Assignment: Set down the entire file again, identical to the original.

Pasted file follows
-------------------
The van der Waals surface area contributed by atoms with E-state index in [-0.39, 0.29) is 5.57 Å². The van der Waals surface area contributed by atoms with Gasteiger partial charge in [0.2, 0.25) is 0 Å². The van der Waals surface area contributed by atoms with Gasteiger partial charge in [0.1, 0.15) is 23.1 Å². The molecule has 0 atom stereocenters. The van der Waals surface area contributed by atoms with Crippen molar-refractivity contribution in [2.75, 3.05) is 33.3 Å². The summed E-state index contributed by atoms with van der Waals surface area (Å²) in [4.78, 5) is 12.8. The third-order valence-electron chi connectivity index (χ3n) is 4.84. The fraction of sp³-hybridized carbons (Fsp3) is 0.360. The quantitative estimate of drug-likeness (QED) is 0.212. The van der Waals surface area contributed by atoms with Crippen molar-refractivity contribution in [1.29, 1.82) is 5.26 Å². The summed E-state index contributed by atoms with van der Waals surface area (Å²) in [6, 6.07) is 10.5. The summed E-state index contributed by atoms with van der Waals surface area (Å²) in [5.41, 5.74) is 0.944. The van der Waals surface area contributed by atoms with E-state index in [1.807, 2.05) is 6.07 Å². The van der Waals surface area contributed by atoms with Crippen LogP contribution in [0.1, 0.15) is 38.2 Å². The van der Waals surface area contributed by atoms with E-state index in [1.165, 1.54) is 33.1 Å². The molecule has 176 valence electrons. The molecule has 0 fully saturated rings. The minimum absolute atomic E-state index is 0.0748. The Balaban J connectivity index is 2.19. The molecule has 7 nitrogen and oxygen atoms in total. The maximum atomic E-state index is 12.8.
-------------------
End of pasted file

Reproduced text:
The van der Waals surface area contributed by atoms with E-state index in [-0.39, 0.29) is 5.57 Å². The van der Waals surface area contributed by atoms with Gasteiger partial charge in [0.2, 0.25) is 0 Å². The van der Waals surface area contributed by atoms with Gasteiger partial charge in [0.1, 0.15) is 23.1 Å². The molecule has 0 atom stereocenters. The van der Waals surface area contributed by atoms with Crippen molar-refractivity contribution in [2.75, 3.05) is 33.3 Å². The summed E-state index contributed by atoms with van der Waals surface area (Å²) in [4.78, 5) is 12.8. The third-order valence-electron chi connectivity index (χ3n) is 4.84. The fraction of sp³-hybridized carbons (Fsp3) is 0.360. The quantitative estimate of drug-likeness (QED) is 0.212. The van der Waals surface area contributed by atoms with Crippen molar-refractivity contribution in [1.29, 1.82) is 5.26 Å². The summed E-state index contributed by atoms with van der Waals surface area (Å²) in [6, 6.07) is 10.5. The summed E-state index contributed by atoms with van der Waals surface area (Å²) in [5.41, 5.74) is 0.944. The van der Waals surface area contributed by atoms with E-state index in [1.807, 2.05) is 6.07 Å². The van der Waals surface area contributed by atoms with Crippen LogP contribution in [0.1, 0.15) is 38.2 Å². The van der Waals surface area contributed by atoms with E-state index in [1.165, 1.54) is 33.1 Å². The molecule has 176 valence electrons. The molecule has 0 fully saturated rings. The minimum absolute atomic E-state index is 0.0748. The Balaban J connectivity index is 2.19. The molecule has 7 nitrogen and oxygen atoms in total. The maximum atomic E-state index is 12.8.